KRDO Asks R&H About Trump’s Ballot Eligibility

December 20, 2023 | 1 minute read
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In a landmark decision that shook the 2024 presidential race, the Colorado Supreme Court ruled 4-3 to bar Donald Trump from Colorado’s March primary ballot. This unprecedented move stems from Section 3 of the Fourteenth Amendment, which disqualifies anyone who "engaged in an insurrection or rebellion" from holding federal office.

The court's majority argued that Trump's January 6th speech "incited the crowd" and violated the First Amendment protections for free speech. Dissenting justices countered that Trump should not be barred without criminal charges or due process.

KRDO asked Robinson & Henry about the legal scenarios regarding Trump's ballot eligibility with expected appeal to U.S. Supreme Court. Litigation Senior Associate Eric Kibel sheds light on this legal grey area. Eric emphasized the Constitution doesn't require a conviction for insurrection, only actual participation in the act. This raises the stakes for the U.S. Supreme Court, which is likely to be the final arbiter in this case.

“It's fairly likely that the court will weigh in,” Kibel said. “There has been a split between various states. Different courts and different states have addressed this issue. So far, the Colorado Supreme Court is the only one that has allowed this type of claim to go forward. Other states have not. This is clearly something that the U.S. Supreme Court will ultimately need to resolve.”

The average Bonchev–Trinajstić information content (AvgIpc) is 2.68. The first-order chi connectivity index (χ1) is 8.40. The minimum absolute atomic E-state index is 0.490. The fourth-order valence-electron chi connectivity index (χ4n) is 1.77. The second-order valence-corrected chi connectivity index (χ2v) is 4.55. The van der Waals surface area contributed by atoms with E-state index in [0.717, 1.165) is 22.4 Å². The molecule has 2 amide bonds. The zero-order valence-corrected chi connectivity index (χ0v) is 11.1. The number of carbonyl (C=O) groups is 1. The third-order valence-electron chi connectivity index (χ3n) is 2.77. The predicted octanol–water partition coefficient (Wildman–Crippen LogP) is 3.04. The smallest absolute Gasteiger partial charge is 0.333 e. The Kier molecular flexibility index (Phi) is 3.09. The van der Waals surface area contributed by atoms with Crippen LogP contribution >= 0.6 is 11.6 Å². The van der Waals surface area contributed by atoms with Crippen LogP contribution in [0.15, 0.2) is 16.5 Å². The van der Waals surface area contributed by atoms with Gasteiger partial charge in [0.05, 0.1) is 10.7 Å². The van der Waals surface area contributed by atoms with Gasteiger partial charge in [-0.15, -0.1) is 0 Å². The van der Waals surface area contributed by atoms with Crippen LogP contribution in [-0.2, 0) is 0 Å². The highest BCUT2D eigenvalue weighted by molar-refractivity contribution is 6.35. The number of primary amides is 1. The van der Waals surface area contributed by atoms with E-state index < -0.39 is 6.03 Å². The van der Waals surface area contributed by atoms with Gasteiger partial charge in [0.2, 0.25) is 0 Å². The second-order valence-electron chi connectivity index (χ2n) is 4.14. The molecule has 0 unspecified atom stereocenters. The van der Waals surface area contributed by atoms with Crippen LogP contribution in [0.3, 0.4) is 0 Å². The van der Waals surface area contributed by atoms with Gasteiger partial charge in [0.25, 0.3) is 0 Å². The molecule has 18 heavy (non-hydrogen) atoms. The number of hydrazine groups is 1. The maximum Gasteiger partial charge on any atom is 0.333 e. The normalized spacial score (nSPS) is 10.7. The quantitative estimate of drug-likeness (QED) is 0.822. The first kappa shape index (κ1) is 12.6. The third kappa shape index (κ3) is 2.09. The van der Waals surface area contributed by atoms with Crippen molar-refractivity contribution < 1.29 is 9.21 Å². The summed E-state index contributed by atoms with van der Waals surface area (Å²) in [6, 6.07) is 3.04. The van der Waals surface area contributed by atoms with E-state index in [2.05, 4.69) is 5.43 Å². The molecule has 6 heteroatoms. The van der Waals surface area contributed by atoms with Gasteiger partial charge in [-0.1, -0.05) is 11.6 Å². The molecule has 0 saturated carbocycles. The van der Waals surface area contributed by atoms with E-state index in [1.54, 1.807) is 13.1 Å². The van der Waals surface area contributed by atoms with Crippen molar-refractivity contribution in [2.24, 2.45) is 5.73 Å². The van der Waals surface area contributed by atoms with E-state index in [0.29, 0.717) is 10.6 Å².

The key date is January 5, 2024 when primary ballots must be certified for the election. The path forward depends on the U.S. Supreme Court’s decision and timeline. 

Kibel said it’s possible the country’s highest court will take the case but will not issue a ruling until the summer, after the Colorado primaries are over. Kibel added a summer ruling would likely affect the general election ballot.

If the U.S. Supreme Court agrees with the Colorado Supreme Court’s ruling, Kibel said it could set a national precedent impacting not just the 16 states currently contesting Trump’s candidacy but potentially all future elections.

“If the Supreme Court upholds the Colorado Supreme Court ruling on that issue, it would seem to be a binding legal precedent that would preclude President Trump from being elected and serving in office again,” Kibel said.

The Colorado Republican Party is exploring alternatives, seeking a waiver to switch to a caucus system instead of a primary election. If approved, this move could add another layer of uncertainty to Trump's political future.

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